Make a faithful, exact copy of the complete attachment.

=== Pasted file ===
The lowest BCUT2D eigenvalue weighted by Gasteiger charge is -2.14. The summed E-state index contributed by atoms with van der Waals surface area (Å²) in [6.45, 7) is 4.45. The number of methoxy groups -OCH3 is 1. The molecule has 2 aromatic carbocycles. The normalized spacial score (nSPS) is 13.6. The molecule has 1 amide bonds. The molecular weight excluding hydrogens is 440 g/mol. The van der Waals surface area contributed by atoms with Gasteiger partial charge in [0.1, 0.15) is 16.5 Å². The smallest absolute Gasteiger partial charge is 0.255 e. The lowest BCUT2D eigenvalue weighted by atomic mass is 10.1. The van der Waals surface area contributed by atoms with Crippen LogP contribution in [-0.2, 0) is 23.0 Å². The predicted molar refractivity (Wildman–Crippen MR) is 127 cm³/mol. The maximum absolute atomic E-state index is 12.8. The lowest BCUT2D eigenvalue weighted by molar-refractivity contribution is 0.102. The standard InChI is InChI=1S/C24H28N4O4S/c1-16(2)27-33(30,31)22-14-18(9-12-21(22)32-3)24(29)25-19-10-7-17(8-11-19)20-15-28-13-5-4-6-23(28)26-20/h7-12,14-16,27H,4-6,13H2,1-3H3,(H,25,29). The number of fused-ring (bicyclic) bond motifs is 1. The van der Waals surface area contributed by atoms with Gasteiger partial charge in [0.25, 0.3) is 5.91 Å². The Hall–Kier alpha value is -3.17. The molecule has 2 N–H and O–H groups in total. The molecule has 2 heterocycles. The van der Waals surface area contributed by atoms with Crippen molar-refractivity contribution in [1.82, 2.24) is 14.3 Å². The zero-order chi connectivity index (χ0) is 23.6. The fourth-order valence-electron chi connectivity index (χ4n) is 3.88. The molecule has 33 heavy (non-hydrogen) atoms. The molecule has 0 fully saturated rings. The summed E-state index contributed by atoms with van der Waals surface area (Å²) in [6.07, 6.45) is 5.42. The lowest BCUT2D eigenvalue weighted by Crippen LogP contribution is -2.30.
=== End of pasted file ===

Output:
The lowest BCUT2D eigenvalue weighted by Gasteiger charge is -2.14. The summed E-state index contributed by atoms with van der Waals surface area (Å²) in [6.45, 7) is 4.45. The number of methoxy groups -OCH3 is 1. The molecule has 2 aromatic carbocycles. The normalized spacial score (nSPS) is 13.6. The molecule has 1 amide bonds. The molecular weight excluding hydrogens is 440 g/mol. The van der Waals surface area contributed by atoms with Gasteiger partial charge in [0.1, 0.15) is 16.5 Å². The smallest absolute Gasteiger partial charge is 0.255 e. The lowest BCUT2D eigenvalue weighted by atomic mass is 10.1. The van der Waals surface area contributed by atoms with Crippen LogP contribution in [-0.2, 0) is 23.0 Å². The predicted molar refractivity (Wildman–Crippen MR) is 127 cm³/mol. The maximum absolute atomic E-state index is 12.8. The lowest BCUT2D eigenvalue weighted by molar-refractivity contribution is 0.102. The standard InChI is InChI=1S/C24H28N4O4S/c1-16(2)27-33(30,31)22-14-18(9-12-21(22)32-3)24(29)25-19-10-7-17(8-11-19)20-15-28-13-5-4-6-23(28)26-20/h7-12,14-16,27H,4-6,13H2,1-3H3,(H,25,29). The number of fused-ring (bicyclic) bond motifs is 1. The van der Waals surface area contributed by atoms with Gasteiger partial charge in [0.25, 0.3) is 5.91 Å². The Hall–Kier alpha value is -3.17. The molecule has 2 N–H and O–H groups in total. The molecule has 2 heterocycles. The van der Waals surface area contributed by atoms with Crippen molar-refractivity contribution in [1.82, 2.24) is 14.3 Å². The zero-order chi connectivity index (χ0) is 23.6. The fourth-order valence-electron chi connectivity index (χ4n) is 3.88. The molecule has 33 heavy (non-hydrogen) atoms. The molecule has 0 fully saturated rings. The summed E-state index contributed by atoms with van der Waals surface area (Å²) in [6.07, 6.45) is 5.42. The lowest BCUT2D eigenvalue weighted by Crippen LogP contribution is -2.30.